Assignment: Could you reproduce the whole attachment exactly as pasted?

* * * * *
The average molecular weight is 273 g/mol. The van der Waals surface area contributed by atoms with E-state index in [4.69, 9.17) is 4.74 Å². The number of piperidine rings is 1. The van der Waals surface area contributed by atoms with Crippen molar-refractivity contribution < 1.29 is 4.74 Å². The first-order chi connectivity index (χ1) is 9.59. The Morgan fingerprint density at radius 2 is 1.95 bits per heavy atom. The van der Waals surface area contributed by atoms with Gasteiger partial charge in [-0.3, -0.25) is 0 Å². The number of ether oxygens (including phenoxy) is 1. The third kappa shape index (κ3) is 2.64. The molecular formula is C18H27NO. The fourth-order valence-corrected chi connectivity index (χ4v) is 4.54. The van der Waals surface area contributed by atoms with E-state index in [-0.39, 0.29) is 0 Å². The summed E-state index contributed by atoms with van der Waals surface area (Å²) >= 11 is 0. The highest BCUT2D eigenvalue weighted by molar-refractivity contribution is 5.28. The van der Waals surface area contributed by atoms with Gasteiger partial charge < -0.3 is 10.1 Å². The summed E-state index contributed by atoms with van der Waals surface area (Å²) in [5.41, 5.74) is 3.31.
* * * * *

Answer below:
The average molecular weight is 273 g/mol. The van der Waals surface area contributed by atoms with E-state index in [4.69, 9.17) is 4.74 Å². The number of piperidine rings is 1. The van der Waals surface area contributed by atoms with Crippen molar-refractivity contribution < 1.29 is 4.74 Å². The first-order chi connectivity index (χ1) is 9.59. The Morgan fingerprint density at radius 2 is 1.95 bits per heavy atom. The van der Waals surface area contributed by atoms with Gasteiger partial charge in [-0.3, -0.25) is 0 Å². The number of ether oxygens (including phenoxy) is 1. The third kappa shape index (κ3) is 2.64. The molecular formula is C18H27NO. The fourth-order valence-corrected chi connectivity index (χ4v) is 4.54. The van der Waals surface area contributed by atoms with E-state index in [-0.39, 0.29) is 0 Å². The summed E-state index contributed by atoms with van der Waals surface area (Å²) >= 11 is 0. The highest BCUT2D eigenvalue weighted by molar-refractivity contribution is 5.28. The van der Waals surface area contributed by atoms with Gasteiger partial charge < -0.3 is 10.1 Å². The summed E-state index contributed by atoms with van der Waals surface area (Å²) in [5.41, 5.74) is 3.31.